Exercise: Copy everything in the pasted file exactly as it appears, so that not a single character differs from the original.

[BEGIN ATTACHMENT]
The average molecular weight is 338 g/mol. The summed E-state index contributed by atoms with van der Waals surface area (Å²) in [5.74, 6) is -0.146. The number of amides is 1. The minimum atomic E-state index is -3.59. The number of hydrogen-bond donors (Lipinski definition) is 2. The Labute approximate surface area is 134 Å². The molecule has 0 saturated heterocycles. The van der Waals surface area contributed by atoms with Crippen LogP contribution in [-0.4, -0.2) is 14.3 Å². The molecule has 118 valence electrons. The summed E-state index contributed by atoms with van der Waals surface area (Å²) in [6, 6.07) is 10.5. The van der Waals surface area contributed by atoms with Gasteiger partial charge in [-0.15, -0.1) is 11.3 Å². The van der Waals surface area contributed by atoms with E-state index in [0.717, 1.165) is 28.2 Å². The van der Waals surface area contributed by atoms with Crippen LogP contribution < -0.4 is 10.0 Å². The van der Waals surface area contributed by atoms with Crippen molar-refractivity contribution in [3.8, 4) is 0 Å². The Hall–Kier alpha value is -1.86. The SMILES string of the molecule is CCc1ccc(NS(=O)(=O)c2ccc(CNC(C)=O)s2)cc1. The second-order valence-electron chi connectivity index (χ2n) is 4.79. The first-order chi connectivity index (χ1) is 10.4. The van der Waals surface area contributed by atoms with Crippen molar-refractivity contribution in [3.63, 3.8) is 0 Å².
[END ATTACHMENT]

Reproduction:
The average molecular weight is 338 g/mol. The summed E-state index contributed by atoms with van der Waals surface area (Å²) in [5.74, 6) is -0.146. The number of amides is 1. The minimum atomic E-state index is -3.59. The number of hydrogen-bond donors (Lipinski definition) is 2. The Labute approximate surface area is 134 Å². The molecule has 0 saturated heterocycles. The van der Waals surface area contributed by atoms with Crippen LogP contribution in [-0.4, -0.2) is 14.3 Å². The molecule has 118 valence electrons. The summed E-state index contributed by atoms with van der Waals surface area (Å²) in [6, 6.07) is 10.5. The van der Waals surface area contributed by atoms with Gasteiger partial charge in [-0.15, -0.1) is 11.3 Å². The van der Waals surface area contributed by atoms with E-state index in [0.717, 1.165) is 28.2 Å². The van der Waals surface area contributed by atoms with Crippen LogP contribution < -0.4 is 10.0 Å². The van der Waals surface area contributed by atoms with Crippen molar-refractivity contribution in [3.8, 4) is 0 Å². The Hall–Kier alpha value is -1.86. The SMILES string of the molecule is CCc1ccc(NS(=O)(=O)c2ccc(CNC(C)=O)s2)cc1. The second-order valence-electron chi connectivity index (χ2n) is 4.79. The first-order chi connectivity index (χ1) is 10.4. The van der Waals surface area contributed by atoms with Crippen molar-refractivity contribution in [3.63, 3.8) is 0 Å².